Potential homebuyers indeed have a lot to contend with in today’s tight lending environment. But Freddie Mac wants homebuyers to take a deep breath ‒‒ you may be in better shape than you think.
Christina Boyle, SVP and head of single-family sales & relationship management at Freddie Mac, reminds that while credit standards today are far stricter than they were in the salad days leading up to the recession, they are actually about the same as they were in the mid-1990s. On top of that, still-low interest rates actually put low-cost mortgages within the reach of many homebuyers.
In a recent posting on Freddie’s blog, Boyle encourages mortgage seekers to keep in mind the “four Cs” ‒‒ the main four things lenders look at when deciding whether to write a loan. First there is the borrower’s capacity to repay the loan. Lenders, Boyle writes, look at income, employment history, savings, and monthly debt payments ‒‒ credit card charges, monthly insurance payments, and other continuing obligations ‒‒ to make sure borrowers can comfortably fit a mortgage payment into their monthly bills.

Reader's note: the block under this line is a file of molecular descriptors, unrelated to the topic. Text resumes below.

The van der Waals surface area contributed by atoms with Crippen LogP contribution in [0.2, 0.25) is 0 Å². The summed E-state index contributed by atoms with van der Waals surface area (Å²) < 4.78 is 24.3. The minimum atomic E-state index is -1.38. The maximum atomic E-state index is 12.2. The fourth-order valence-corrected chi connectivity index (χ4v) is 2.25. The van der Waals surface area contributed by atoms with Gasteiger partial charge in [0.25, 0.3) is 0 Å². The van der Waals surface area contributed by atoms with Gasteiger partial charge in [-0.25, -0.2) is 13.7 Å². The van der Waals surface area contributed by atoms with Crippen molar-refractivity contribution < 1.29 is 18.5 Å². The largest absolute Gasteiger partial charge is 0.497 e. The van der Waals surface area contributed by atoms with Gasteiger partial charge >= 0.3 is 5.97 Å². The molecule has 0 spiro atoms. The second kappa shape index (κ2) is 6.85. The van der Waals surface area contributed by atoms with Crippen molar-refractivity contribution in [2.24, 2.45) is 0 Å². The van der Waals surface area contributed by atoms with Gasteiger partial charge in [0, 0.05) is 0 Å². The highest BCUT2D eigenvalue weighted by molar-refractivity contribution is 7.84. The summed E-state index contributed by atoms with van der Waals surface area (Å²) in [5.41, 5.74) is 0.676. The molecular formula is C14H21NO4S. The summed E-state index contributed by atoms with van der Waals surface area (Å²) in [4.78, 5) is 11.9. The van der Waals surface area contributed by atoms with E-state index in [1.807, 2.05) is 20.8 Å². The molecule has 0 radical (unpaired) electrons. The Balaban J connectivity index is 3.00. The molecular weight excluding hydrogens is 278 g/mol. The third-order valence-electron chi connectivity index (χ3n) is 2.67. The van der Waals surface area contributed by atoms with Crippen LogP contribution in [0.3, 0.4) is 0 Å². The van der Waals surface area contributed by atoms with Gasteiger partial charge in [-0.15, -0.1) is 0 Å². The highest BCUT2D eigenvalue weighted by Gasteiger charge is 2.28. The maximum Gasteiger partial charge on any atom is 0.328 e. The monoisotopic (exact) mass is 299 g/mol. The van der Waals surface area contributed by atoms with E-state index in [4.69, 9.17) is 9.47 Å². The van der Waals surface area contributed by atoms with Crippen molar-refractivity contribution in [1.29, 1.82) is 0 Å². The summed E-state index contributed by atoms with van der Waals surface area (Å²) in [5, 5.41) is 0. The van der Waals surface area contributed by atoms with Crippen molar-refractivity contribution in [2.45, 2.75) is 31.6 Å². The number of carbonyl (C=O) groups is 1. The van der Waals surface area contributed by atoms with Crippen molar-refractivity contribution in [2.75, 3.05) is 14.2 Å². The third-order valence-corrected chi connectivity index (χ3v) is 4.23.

Next there is capital, the borrower’s financial reserves. This includes cash on-hand, plus the amount borrowers have in investments, properties, and assets that could be sold for cash quickly, if needed. Then, of course, there is collateral, or the value of the property you would like to buy. In the event of a default, lenders want to know they have a valuable asset on which to collect.
Lastly, and probably the aspect mortgage seekers are most aware of, is credit rating, or the borrower’s track record of being able to pay bills on time. This may also be the toughest part of the mortgage picture these days. Lenders in the post-recession regulatory environment are skittish about who they write loans to, and those with less-than-perfect credit have been more frequently denied mortgages in recent years. Still, excellent credit goes a long way toward landing a good mortgage.
If there is a fifth C, it would be cash down, though Boyle says that the old maxim of 20 percent down is not as important as it used to be. While interest rates and monthly payments will almost certainly be higher with less down, it is more common for lenders to accept less than 20 percent as a down payment.
A report released last month by RealtyTrac bears her out. According to RealtyTrac, buyers put down an average of 14 percent ‒‒ about $32,000 ‒‒ on home purchases last year. Freddie, of course, accepts as little as 5 percent down. “And our new Home Possible Advantage mortgage accepts as little as 3 percent,” Boyle says.
The main thing Freddie wants buyers to know is that lenders do not want to put anyone into a situation they can’t get out from under. “If you're thinking about buying, explore the possibility,” Boyle says. “Don't assume that you won't meet the requirements.”